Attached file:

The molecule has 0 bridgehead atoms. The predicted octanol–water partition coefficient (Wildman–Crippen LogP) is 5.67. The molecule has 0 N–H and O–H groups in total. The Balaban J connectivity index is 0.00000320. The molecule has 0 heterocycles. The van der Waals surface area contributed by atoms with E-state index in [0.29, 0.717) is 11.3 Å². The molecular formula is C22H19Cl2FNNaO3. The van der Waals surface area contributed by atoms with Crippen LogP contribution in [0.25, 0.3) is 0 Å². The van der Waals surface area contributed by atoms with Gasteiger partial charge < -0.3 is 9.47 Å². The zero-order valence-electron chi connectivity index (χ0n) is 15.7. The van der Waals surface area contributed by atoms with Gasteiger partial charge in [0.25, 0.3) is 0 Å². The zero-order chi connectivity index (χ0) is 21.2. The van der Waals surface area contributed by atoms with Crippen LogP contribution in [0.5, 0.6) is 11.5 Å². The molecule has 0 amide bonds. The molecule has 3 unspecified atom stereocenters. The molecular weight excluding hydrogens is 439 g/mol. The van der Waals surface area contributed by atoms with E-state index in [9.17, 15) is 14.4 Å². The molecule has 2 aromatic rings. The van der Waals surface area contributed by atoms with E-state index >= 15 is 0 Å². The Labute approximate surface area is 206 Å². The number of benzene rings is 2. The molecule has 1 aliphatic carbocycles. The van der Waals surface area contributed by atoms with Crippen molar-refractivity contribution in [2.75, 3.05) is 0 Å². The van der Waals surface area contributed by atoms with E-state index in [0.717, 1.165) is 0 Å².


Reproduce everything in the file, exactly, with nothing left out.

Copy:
The molecule has 0 bridgehead atoms. The predicted octanol–water partition coefficient (Wildman–Crippen LogP) is 5.67. The molecule has 0 N–H and O–H groups in total. The Balaban J connectivity index is 0.00000320. The molecule has 0 heterocycles. The van der Waals surface area contributed by atoms with E-state index in [0.29, 0.717) is 11.3 Å². The molecular formula is C22H19Cl2FNNaO3. The van der Waals surface area contributed by atoms with Crippen LogP contribution in [0.25, 0.3) is 0 Å². The van der Waals surface area contributed by atoms with Gasteiger partial charge < -0.3 is 9.47 Å². The zero-order valence-electron chi connectivity index (χ0n) is 15.7. The van der Waals surface area contributed by atoms with Gasteiger partial charge in [0.25, 0.3) is 0 Å². The zero-order chi connectivity index (χ0) is 21.2. The van der Waals surface area contributed by atoms with Crippen LogP contribution in [0.5, 0.6) is 11.5 Å². The molecule has 0 amide bonds. The molecule has 3 unspecified atom stereocenters. The molecular weight excluding hydrogens is 439 g/mol. The van der Waals surface area contributed by atoms with E-state index in [9.17, 15) is 14.4 Å². The molecule has 2 aromatic rings. The van der Waals surface area contributed by atoms with E-state index >= 15 is 0 Å². The Labute approximate surface area is 206 Å². The number of benzene rings is 2. The molecule has 1 aliphatic carbocycles. The van der Waals surface area contributed by atoms with Crippen molar-refractivity contribution in [2.75, 3.05) is 0 Å². The van der Waals surface area contributed by atoms with E-state index in [0.717, 1.165) is 0 Å².